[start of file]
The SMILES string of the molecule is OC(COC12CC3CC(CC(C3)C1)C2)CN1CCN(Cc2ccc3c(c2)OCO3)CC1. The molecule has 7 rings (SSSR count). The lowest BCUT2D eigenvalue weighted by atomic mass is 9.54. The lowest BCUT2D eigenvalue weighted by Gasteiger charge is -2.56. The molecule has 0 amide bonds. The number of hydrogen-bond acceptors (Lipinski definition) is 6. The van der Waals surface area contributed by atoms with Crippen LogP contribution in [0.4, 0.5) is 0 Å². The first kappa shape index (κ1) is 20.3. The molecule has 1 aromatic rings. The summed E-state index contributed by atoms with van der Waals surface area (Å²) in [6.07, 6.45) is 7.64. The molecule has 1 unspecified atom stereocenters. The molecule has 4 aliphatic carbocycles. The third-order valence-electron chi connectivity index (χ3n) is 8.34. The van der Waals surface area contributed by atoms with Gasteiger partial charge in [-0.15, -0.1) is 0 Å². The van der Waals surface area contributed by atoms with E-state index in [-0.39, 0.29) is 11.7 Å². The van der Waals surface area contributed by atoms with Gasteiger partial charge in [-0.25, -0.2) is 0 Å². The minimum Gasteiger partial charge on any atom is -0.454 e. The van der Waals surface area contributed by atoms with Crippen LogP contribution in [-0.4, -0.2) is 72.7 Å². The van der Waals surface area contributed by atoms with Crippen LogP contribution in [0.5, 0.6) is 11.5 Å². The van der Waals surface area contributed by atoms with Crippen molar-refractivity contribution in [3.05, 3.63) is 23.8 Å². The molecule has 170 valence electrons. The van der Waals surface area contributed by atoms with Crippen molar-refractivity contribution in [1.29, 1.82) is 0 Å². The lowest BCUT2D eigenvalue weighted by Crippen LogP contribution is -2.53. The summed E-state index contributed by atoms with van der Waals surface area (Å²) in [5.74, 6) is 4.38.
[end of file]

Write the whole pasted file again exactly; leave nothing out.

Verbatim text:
The SMILES string of the molecule is OC(COC12CC3CC(CC(C3)C1)C2)CN1CCN(Cc2ccc3c(c2)OCO3)CC1. The molecule has 7 rings (SSSR count). The lowest BCUT2D eigenvalue weighted by atomic mass is 9.54. The lowest BCUT2D eigenvalue weighted by Gasteiger charge is -2.56. The molecule has 0 amide bonds. The number of hydrogen-bond acceptors (Lipinski definition) is 6. The van der Waals surface area contributed by atoms with Crippen LogP contribution in [0.4, 0.5) is 0 Å². The first kappa shape index (κ1) is 20.3. The molecule has 1 aromatic rings. The summed E-state index contributed by atoms with van der Waals surface area (Å²) in [6.07, 6.45) is 7.64. The molecule has 1 unspecified atom stereocenters. The molecule has 4 aliphatic carbocycles. The third-order valence-electron chi connectivity index (χ3n) is 8.34. The van der Waals surface area contributed by atoms with Gasteiger partial charge in [-0.15, -0.1) is 0 Å². The van der Waals surface area contributed by atoms with E-state index in [-0.39, 0.29) is 11.7 Å². The van der Waals surface area contributed by atoms with Gasteiger partial charge in [-0.25, -0.2) is 0 Å². The minimum Gasteiger partial charge on any atom is -0.454 e. The van der Waals surface area contributed by atoms with Crippen LogP contribution in [-0.4, -0.2) is 72.7 Å². The van der Waals surface area contributed by atoms with Crippen LogP contribution in [0.5, 0.6) is 11.5 Å². The van der Waals surface area contributed by atoms with Crippen molar-refractivity contribution in [3.05, 3.63) is 23.8 Å². The molecule has 170 valence electrons. The van der Waals surface area contributed by atoms with Crippen molar-refractivity contribution in [1.29, 1.82) is 0 Å². The lowest BCUT2D eigenvalue weighted by Crippen LogP contribution is -2.53. The summed E-state index contributed by atoms with van der Waals surface area (Å²) in [5.74, 6) is 4.38.